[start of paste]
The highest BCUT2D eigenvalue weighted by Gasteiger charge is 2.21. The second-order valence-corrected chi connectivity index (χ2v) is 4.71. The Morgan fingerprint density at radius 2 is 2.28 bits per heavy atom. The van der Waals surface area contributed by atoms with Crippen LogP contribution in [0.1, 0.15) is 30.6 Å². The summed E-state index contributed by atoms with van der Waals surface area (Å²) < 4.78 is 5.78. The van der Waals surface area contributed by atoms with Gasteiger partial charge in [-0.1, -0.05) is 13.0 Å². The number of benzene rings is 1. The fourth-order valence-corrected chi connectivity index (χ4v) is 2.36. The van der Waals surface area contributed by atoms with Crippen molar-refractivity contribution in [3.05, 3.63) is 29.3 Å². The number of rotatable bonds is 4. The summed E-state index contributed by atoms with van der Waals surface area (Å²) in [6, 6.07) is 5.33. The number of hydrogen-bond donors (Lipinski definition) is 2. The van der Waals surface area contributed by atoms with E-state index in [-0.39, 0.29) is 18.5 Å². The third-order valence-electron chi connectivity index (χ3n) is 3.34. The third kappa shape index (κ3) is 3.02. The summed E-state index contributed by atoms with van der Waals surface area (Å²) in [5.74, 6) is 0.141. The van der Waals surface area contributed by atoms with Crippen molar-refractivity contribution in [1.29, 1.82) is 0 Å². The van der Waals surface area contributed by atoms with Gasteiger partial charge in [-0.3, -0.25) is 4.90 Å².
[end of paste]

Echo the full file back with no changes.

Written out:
The highest BCUT2D eigenvalue weighted by Gasteiger charge is 2.21. The second-order valence-corrected chi connectivity index (χ2v) is 4.71. The Morgan fingerprint density at radius 2 is 2.28 bits per heavy atom. The van der Waals surface area contributed by atoms with Crippen LogP contribution in [0.1, 0.15) is 30.6 Å². The summed E-state index contributed by atoms with van der Waals surface area (Å²) < 4.78 is 5.78. The van der Waals surface area contributed by atoms with Gasteiger partial charge in [-0.1, -0.05) is 13.0 Å². The number of benzene rings is 1. The fourth-order valence-corrected chi connectivity index (χ4v) is 2.36. The van der Waals surface area contributed by atoms with Crippen molar-refractivity contribution in [3.05, 3.63) is 29.3 Å². The number of rotatable bonds is 4. The summed E-state index contributed by atoms with van der Waals surface area (Å²) in [6, 6.07) is 5.33. The number of hydrogen-bond donors (Lipinski definition) is 2. The van der Waals surface area contributed by atoms with E-state index in [-0.39, 0.29) is 18.5 Å². The third-order valence-electron chi connectivity index (χ3n) is 3.34. The third kappa shape index (κ3) is 3.02. The summed E-state index contributed by atoms with van der Waals surface area (Å²) in [5.74, 6) is 0.141. The van der Waals surface area contributed by atoms with Crippen molar-refractivity contribution in [1.29, 1.82) is 0 Å². The van der Waals surface area contributed by atoms with Gasteiger partial charge in [-0.3, -0.25) is 4.90 Å².